Cyber Aware: www.cyberaware.gov.uk

Cyber Aware (formerly Cyber Streetwise) aims to drive behaviour change amongst small businesses and individuals, so that they adopt simple secure online behaviours to help protect themselves from cyber criminals: Improve your online security and use a strong, separate password for your email. This is based on expert advice from the National Cyber Security Centre, a part of GCHQ.

Child Exploitation and Online Protection Centre (CEOP): www.ceop.police.uk

The Child Exploitation and Online Protection (CEOP) Centre is dedicated to eradicating the sexual abuse of children. Please either contact your local police force either on 101 or in an emergency 999 . You can also report online to CEOP.

Thinkuknow: www.thinkuknow.co.uk

Find the latest information on the sites you like to visit, mobiles and new technology. Find out what’s good, what’s not and what you can do about it. If you look after young people there’s an area for you too – with resources you can use in the classroom, at home or just to get with it. Most importantly, there’s also a place which anyone can use to report if they feel uncomfortable or worried about someone they are chatting to online.

Internet Watch Foundation (IWF): www.iwf.org.uk

IWF is the UK Hotline for the public to report child sexual abuse content on the internet. It works with the internet industry and the police in the UK and abroad to get the content removed. You can report on their website, anonymously if you prefer.

Get Safe On-line: www.getsafeonline.org

Get Safe Online is the UK’s leading source of unbiased information. Funded by several government departments, it provides factual and easy-to-understand information on online safety.Our website is a unique resource providing practical advice on how to protect yourself, your computer or mobile device and your business against fraud, identity theft, viruses and many other problems encountered online.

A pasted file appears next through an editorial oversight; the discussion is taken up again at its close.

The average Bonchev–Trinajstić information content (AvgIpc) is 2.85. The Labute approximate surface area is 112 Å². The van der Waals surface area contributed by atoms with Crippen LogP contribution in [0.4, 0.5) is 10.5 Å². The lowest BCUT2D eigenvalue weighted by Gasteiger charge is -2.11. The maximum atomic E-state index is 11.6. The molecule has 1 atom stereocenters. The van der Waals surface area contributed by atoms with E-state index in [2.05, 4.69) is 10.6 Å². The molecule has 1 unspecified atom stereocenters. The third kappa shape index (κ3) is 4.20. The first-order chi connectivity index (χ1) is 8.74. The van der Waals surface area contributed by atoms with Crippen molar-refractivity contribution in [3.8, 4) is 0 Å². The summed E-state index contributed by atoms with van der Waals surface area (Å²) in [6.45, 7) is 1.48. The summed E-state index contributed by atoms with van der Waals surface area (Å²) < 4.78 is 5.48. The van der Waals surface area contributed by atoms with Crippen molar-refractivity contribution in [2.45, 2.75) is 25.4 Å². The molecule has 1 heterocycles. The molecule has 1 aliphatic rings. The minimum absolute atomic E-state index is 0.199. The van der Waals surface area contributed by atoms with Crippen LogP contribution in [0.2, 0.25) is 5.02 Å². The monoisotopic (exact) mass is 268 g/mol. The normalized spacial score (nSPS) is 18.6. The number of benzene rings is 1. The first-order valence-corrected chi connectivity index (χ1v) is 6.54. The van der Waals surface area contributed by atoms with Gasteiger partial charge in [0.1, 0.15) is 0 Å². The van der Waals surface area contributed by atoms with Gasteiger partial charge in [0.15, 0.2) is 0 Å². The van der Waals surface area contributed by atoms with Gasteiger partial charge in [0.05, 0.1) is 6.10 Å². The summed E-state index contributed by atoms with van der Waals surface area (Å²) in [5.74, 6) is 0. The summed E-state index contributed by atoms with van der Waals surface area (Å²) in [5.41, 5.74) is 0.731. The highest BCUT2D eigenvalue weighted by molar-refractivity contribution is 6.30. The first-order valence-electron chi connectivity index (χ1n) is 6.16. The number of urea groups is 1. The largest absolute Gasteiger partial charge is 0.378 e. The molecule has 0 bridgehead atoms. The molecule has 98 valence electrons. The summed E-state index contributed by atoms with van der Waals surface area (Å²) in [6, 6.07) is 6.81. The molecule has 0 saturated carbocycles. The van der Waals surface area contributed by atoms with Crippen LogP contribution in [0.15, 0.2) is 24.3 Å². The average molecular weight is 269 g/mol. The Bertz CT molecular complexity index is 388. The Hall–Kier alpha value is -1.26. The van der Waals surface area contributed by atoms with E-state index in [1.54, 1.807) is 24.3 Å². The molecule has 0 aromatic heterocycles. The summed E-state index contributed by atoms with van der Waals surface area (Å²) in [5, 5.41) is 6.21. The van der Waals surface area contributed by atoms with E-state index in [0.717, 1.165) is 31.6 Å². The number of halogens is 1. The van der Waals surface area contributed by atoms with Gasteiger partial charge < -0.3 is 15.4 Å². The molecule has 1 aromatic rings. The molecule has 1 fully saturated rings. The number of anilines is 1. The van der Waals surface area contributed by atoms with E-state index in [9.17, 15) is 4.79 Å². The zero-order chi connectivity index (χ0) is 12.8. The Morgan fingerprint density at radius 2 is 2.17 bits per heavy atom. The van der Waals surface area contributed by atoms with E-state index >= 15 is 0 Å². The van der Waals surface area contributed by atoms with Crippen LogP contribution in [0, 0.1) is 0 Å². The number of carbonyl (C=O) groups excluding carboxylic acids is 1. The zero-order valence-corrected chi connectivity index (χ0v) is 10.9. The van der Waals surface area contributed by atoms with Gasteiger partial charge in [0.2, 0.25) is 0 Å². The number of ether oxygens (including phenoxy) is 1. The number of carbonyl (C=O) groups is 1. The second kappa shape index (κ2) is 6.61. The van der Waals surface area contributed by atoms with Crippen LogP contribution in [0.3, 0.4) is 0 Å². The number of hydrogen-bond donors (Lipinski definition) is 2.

Internet Matters: www.internetmatters.org

We’re a not-for-profit organisation that has a simple purpose – to help keep children safe in the digital world. We’re passionate about keeping children safe online and are here to help you make the right decisions for you and your family. Whether you’re looking for information for the first time, or an old hand, our website has everything you need to help make your children’s online life fulfilling, fun and above all safe.

NSPCC: Helpline: 0808 800 5000 – Help for Adults Concerned about a Child: www.nspcc.org.uk

We’re the leading children’s charity in the UK, specialising in child protection and dedicated to the fight for every childhood. We’re the only UK children’s charity with statutory powers and that means we can take action to safeguard children at risk of abuse.

Childline: Helpline: 0800 1111: www.childline.org.uk

ChildLine is a counselling service for children and young people. You can contact ChildLine in these ways: You can phone on 0800 1111, send us an email, have a 1-2-1 chat with us, send a message to Ask Sam and you can post messages to the ChildLine message boards. You can contact ChildLine about anything – no problem is too big or too small. If you are feeling scared or out of control or just want to talk to someone you can contact ChildLine.

Virgin Media Cyber security quiz: What is it and how can you stay safe online?

Take Virgin Media’s cybercrime test and learn about online crimes and how to stay safe when browsing
https://www.virginmedia.com/blog/online-safety/cyber-security-quiz/

Skip to content